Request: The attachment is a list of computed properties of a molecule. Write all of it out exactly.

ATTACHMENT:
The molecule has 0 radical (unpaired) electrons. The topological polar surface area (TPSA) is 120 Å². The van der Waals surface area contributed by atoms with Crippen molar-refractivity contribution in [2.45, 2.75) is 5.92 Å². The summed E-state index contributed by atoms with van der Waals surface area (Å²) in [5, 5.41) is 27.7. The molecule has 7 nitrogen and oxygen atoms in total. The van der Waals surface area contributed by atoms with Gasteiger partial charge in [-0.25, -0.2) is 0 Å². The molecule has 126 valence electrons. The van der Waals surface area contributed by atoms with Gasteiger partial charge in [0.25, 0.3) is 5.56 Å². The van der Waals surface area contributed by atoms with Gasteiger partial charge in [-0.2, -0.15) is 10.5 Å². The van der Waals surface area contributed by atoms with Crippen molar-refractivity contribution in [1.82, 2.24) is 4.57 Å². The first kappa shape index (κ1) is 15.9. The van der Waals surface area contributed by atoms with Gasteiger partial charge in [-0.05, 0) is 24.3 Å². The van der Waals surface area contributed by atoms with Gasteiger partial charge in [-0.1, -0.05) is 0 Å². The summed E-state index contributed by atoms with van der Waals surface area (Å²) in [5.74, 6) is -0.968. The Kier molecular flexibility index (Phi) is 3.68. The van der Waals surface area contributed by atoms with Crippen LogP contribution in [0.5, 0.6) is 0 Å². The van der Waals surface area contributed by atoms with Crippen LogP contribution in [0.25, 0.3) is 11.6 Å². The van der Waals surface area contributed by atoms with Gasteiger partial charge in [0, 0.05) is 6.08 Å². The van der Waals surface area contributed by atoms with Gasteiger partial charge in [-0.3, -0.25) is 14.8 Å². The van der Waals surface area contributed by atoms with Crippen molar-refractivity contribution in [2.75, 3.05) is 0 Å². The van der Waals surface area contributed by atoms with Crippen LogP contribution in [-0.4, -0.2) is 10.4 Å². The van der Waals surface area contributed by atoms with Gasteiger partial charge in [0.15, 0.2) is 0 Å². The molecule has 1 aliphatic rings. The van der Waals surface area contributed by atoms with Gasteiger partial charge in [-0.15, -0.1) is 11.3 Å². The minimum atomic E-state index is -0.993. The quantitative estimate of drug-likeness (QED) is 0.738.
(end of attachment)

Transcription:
The molecule has 0 radical (unpaired) electrons. The topological polar surface area (TPSA) is 120 Å². The van der Waals surface area contributed by atoms with Crippen molar-refractivity contribution in [2.45, 2.75) is 5.92 Å². The summed E-state index contributed by atoms with van der Waals surface area (Å²) in [5, 5.41) is 27.7. The molecule has 7 nitrogen and oxygen atoms in total. The van der Waals surface area contributed by atoms with Gasteiger partial charge in [-0.25, -0.2) is 0 Å². The molecule has 126 valence electrons. The van der Waals surface area contributed by atoms with Gasteiger partial charge in [0.25, 0.3) is 5.56 Å². The van der Waals surface area contributed by atoms with Gasteiger partial charge in [-0.2, -0.15) is 10.5 Å². The van der Waals surface area contributed by atoms with Crippen molar-refractivity contribution in [1.82, 2.24) is 4.57 Å². The first kappa shape index (κ1) is 15.9. The van der Waals surface area contributed by atoms with Gasteiger partial charge in [-0.05, 0) is 24.3 Å². The van der Waals surface area contributed by atoms with Gasteiger partial charge in [-0.1, -0.05) is 0 Å². The summed E-state index contributed by atoms with van der Waals surface area (Å²) in [5.74, 6) is -0.968. The Kier molecular flexibility index (Phi) is 3.68. The van der Waals surface area contributed by atoms with Crippen LogP contribution in [0.5, 0.6) is 0 Å². The van der Waals surface area contributed by atoms with Crippen LogP contribution in [0.25, 0.3) is 11.6 Å². The van der Waals surface area contributed by atoms with Gasteiger partial charge in [0, 0.05) is 6.08 Å². The van der Waals surface area contributed by atoms with Gasteiger partial charge in [-0.3, -0.25) is 14.8 Å². The van der Waals surface area contributed by atoms with Crippen molar-refractivity contribution in [2.75, 3.05) is 0 Å². The van der Waals surface area contributed by atoms with Crippen LogP contribution in [-0.4, -0.2) is 10.4 Å². The van der Waals surface area contributed by atoms with Gasteiger partial charge in [0.15, 0.2) is 0 Å². The molecule has 1 aliphatic rings. The van der Waals surface area contributed by atoms with Gasteiger partial charge in [-0.15, -0.1) is 11.3 Å². The minimum atomic E-state index is -0.993. The quantitative estimate of drug-likeness (QED) is 0.738.